For those of us too lazy to scale the decorated stairs and steep hills, rickety funiculars will drag you steeply up (or treacherously down) for a mere 30 pence. Once up high, the vista over the bay is industrially intruded upon by the major port, but this only adds to the mix and match vibe. Beyond the visual and musical arts here, Pablo Neruda chose this city to sit and write poetry, from his wonderfully kooky, Art Deco house on the hill. Complete with collections of his own random toot, touring this house was far more up our street than the mansion-cum-museum we also frequented in Valpo.

Whilst we did enjoy some artisanal bevs in some very trendy, poster-laden bars and basements, the main party was to be found on the street of an evening. And when the police rained on the parade of the drumming, dancing revellers, we were welcomed just the other side of the fence into a front garden barbecue, rendering our street party totally legal!

A mere ten minute bus ride from Valpo lies the much flatter, more civilised city of Viña del Mar. As it was the Easter Bank Holiday, we explored the museum exhibition here pertaining to Easter Island. Apparently the world famous Moai heads were modelled on the penises of two men searching for their muse (and finding it in their trousers, of course!)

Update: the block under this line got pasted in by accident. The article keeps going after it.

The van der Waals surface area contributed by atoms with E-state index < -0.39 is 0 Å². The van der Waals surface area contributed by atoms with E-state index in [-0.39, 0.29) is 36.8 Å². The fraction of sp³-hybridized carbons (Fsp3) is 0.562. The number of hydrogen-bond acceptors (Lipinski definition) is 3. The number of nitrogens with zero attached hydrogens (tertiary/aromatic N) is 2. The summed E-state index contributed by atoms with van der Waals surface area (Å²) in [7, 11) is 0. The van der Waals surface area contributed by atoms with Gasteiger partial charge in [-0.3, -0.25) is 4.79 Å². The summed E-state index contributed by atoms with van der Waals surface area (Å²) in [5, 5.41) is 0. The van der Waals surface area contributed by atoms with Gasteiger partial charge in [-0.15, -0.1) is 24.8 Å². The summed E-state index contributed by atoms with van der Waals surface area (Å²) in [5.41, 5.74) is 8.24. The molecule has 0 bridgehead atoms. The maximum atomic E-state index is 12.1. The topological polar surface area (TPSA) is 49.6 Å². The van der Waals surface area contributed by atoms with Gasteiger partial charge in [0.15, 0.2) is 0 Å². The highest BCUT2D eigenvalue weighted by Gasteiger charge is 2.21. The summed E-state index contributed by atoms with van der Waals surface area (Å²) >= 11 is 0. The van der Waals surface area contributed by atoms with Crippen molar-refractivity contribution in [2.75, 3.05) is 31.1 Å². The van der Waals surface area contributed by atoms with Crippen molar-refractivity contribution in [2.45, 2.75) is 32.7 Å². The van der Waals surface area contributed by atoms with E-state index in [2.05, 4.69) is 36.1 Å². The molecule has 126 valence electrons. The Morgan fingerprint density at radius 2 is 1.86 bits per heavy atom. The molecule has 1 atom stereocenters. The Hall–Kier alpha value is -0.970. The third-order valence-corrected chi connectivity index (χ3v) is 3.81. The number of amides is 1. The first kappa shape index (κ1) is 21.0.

Other than these enlightening exhibition snippets, Viña claimed its main attraction to be a giant clock made of flowers. You may well be as skeptical as we were upon first hearing this, but as we walked past the ‘Reloj de Flores’, crowds of colourful characters flocked to take full-on photo shoots! Take or leave the clock itself, but if you enjoy people watching, there is categorically no better spot; we stayed and stared for almost two full, florally-measured hours!

Other bizarre treats to be enjoyed on a day trip to Viña include the rental of quadcycles along the seafront promenade. Unfortunately there is but a single carriageway for all, thus our journey held up a lot of disgruntled car drivers and we were similarly blocked in by a busking clown and his swarming audience!

As is the custom on a bank holiday in England, we drank copiously, but in an abundance of different, equally kooky settings, and spent Easter Day itself achieving nothing more than two square meals. N.B. Chileans put cream cheese in all of their sushi… And occasionally cooked chicken. I guess the country is westernised to the point of offering easy access to world cuisines, but still trapped in the Latin American bubble, thus stubbornly adding their own twist.